There are excellent resting positions that utilize gravity to encourage organs to “reposition” back into the pelvic cavity. Here’s one: lie on your back and place a pillow or small wedge under the pelvis to invert your pelvic region. Place pillows under your knees as well and one pillow (or none) under the head. It’s a lovely position to rest in, and for those doing a strengthening program, it’s a great position for that too. If you want to go all out, place a heating pad over your tummy, turn the lights low, play soothing music and rest for a blissful 20 minutes or so. 

Biomechanical Considerations for Sexual Intercourse

Let’s face it, the majority of women going through POP surgery are sexually active. Sex must be addressed and often it’s the PT who spends the time with the patient and can make the best recommendations. For example, if a woman has pain with vaginal penetration, she may need to perform special stretching exercises to open the vaginal introitus and the PT can advise on intercourse positions that will least stress the PFM. Menopausal women may also need to discuss additional local estrogen and lubricant with your surgeon or physical therapist.

Pelvic Bracing

This is a technique of co-contracting one’s lower abdominal muscles, deep back stabilizing muscles, with the PFM. When done correctly it can limit the stress on the pelvic organs during activities of increased IAP, like lifting or squatting. It sounds complicated but it’s really not. Women should learn to do this in any position. First, attend to your PFM by giving them a gentle squeeze (feel the perineum lift) followed immediately by a relaxation (feel the perineum release down.) Starting from a relaxed place, gently draw the PFM upward as you gently draw the navel inward. Imagine you are trying to lift your vagina like an elevator as you feel your lower tummy gently flatten. Do this gently, not full force. You should be able to breathe normally as you do this. You’ll feel the two muscle groups acting together to tighten the lower belly and “brace” the pelvic floor. The deep back muscles should activate when you do this providing posterior support simultaneously. Hold this co-contraction for a few seconds then release. If you have trouble with this, seek out a pelvic floor PT in your area to help you learn. Learning how to brace during functional activities sometimes requires a bit of training, so again, seeking a specialist may be indicated if you are someone who has risk factors.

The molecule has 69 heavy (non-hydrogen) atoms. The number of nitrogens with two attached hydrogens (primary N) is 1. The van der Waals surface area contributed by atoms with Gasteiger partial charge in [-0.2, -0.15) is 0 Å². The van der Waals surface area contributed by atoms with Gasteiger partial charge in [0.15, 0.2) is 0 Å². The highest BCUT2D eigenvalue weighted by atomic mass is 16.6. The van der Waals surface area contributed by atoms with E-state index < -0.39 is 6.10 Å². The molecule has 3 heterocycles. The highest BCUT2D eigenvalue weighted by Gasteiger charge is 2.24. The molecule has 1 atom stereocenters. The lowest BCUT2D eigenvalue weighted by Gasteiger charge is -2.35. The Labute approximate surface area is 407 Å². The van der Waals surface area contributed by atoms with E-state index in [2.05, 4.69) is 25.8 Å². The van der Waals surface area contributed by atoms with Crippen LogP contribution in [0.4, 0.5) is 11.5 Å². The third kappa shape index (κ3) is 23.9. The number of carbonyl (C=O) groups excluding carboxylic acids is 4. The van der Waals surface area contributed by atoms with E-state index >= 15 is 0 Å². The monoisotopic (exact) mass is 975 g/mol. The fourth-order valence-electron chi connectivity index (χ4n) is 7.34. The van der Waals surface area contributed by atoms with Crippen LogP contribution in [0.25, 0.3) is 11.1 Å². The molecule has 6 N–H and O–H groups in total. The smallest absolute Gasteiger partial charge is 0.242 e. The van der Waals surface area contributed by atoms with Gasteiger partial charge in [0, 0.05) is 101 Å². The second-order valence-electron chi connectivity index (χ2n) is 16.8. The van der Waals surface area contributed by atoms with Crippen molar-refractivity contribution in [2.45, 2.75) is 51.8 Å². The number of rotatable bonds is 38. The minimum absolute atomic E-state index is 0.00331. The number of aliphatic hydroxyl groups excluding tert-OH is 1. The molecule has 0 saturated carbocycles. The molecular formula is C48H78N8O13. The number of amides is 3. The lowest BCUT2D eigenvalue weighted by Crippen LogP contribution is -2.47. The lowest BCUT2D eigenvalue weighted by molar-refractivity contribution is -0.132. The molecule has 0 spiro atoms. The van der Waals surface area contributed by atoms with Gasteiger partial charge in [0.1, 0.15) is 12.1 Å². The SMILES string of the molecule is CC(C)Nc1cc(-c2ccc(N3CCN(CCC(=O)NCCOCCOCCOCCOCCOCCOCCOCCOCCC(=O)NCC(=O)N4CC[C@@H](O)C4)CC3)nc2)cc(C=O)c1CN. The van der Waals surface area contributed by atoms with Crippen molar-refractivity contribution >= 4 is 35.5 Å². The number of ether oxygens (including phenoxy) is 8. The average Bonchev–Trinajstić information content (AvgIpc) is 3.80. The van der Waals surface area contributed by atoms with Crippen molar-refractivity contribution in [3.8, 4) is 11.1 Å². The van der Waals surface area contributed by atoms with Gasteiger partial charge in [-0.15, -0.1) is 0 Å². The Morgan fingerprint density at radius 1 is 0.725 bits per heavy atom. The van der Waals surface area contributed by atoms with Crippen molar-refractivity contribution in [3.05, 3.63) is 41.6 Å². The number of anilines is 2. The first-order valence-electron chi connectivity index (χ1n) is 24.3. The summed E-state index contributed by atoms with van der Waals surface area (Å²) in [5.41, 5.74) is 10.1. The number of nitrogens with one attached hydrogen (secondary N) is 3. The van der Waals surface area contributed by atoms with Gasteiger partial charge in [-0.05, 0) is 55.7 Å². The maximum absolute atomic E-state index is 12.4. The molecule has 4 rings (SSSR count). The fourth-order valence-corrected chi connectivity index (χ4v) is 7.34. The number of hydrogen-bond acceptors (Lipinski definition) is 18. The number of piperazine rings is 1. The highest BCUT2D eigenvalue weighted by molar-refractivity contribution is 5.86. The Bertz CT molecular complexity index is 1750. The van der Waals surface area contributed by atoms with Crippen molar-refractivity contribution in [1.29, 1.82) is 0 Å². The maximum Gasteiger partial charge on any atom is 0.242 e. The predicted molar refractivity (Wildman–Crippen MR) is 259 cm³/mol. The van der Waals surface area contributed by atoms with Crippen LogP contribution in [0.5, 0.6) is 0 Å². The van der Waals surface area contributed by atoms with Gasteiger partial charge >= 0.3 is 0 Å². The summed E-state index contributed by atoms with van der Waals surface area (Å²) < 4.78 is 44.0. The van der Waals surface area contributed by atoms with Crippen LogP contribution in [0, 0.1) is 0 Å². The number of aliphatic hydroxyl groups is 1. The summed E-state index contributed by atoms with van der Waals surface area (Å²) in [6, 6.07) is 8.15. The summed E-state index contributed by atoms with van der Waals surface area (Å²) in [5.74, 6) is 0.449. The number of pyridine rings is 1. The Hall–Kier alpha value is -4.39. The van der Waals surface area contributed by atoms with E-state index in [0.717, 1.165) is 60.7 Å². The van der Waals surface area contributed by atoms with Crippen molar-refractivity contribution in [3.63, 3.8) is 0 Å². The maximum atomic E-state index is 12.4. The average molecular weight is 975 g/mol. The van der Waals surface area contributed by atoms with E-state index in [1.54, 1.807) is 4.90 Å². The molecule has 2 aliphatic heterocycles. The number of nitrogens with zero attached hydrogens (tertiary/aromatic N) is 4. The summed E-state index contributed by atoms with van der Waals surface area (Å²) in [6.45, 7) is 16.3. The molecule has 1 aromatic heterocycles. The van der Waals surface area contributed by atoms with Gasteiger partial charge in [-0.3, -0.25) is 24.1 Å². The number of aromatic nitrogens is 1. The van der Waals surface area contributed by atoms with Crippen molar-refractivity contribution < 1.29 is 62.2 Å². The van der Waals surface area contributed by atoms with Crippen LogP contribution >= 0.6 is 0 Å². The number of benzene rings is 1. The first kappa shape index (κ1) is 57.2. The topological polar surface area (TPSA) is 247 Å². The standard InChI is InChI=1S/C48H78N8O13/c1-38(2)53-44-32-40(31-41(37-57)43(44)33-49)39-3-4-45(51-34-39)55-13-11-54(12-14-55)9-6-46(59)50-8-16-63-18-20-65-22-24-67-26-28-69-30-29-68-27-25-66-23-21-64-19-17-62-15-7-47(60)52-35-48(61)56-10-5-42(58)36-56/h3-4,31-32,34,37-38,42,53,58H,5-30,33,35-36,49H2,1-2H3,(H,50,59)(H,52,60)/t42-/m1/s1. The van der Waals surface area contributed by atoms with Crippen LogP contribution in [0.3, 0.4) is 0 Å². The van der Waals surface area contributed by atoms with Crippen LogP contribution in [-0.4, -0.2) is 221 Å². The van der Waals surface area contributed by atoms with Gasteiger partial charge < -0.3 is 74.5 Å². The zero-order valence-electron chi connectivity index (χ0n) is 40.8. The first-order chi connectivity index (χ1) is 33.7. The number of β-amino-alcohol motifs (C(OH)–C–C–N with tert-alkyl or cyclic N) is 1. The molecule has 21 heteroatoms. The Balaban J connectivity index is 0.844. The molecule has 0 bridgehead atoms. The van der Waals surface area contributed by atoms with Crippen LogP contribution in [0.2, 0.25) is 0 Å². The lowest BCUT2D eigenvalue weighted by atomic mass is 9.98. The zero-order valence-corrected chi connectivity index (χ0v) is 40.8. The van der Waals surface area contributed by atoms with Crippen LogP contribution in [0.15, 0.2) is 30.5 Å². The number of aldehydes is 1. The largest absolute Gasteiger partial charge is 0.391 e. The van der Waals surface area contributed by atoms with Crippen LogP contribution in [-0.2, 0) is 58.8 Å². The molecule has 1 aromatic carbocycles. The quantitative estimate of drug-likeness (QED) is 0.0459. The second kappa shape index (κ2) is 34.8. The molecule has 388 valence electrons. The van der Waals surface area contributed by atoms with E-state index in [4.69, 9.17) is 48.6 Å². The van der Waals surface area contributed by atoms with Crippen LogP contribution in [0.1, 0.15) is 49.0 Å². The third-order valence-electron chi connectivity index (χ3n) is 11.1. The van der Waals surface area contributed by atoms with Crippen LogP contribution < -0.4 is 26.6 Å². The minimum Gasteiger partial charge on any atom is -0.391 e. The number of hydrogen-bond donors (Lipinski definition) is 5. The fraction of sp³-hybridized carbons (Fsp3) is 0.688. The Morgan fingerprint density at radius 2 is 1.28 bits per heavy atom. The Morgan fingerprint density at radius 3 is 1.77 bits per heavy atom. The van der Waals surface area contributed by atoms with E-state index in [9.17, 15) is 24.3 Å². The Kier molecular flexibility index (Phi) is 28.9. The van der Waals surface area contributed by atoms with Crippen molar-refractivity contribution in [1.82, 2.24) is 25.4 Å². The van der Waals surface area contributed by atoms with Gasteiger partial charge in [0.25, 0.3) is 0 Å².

Pelvic Floor Muscle (PFM) Strengthening.

Often called “Kegels,” PFM strengthening involves exercising the PFM by contracting them for short or long periods of time—usually from two to four seconds to train the “fast twitch” muscle fibers, and five to 30 seconds to train the “slow twitch” muscle fibers.  Sometimes these exercises are done in conjunction with other muscle groups. The muscle fibers of the pelvic floor are 70% slow twitch and only 30% fast twitch. This means that the PFM are much better at endurance events than brute strength activities. They act more as supportive postural muscles; however we occasionally need a quick strong contraction to avoid leaking with a sneeze. Correct PFM strengthening incorporates exercises for both types of muscle.

Some women actually do too much exercise and develop tight, painful muscles. Sometimes, after a pelvic surgery, a woman might actually feel “tight” or “tense” inside. This is from the surgery, not because the muscles magically strengthened from the procedure. If after surgery you have symptoms of pain (either at rest or with an activity like sex), urinary urgency or frequency, then tell your doctor. Kegels would not be appropriate for you. If this is the case be sure to talk to your doctor for other options, such as biofeedback.

Other women need to exercise to develop more muscle tone and strength. The trick is to ensure there is balance between strength and flexibility. If you are still leaking or feel weak, then strengthening may be helpful.

Physical therapists with a pelvic floor specialization are trained to assess the whole person to determine an appropriate exercise routine, and women are advised to be evaluated before undertaking a rigorous strength program.

Incontinence During Sex - It Happens To Men Too

Incontinence During Sex Happens To Men Too

Prostate cancer is one of the most common types of cancer in men. According to the American Cancer Society, 1 in 7 men will get prostate cancer in their lifetime (only skin cancer has a higher rate).  And, while many men will go on to survive prostate cancer, the side effects of treatment can be difficult to deal with for many.

A common treatment for prostate cancer is a radical prostatectomy, or the complete removal of the prostate.  This is generally considered a good approach especially if the cancer is contained within the prostate gland and has not spread.  However, one side effect of this procedure is often incontinence.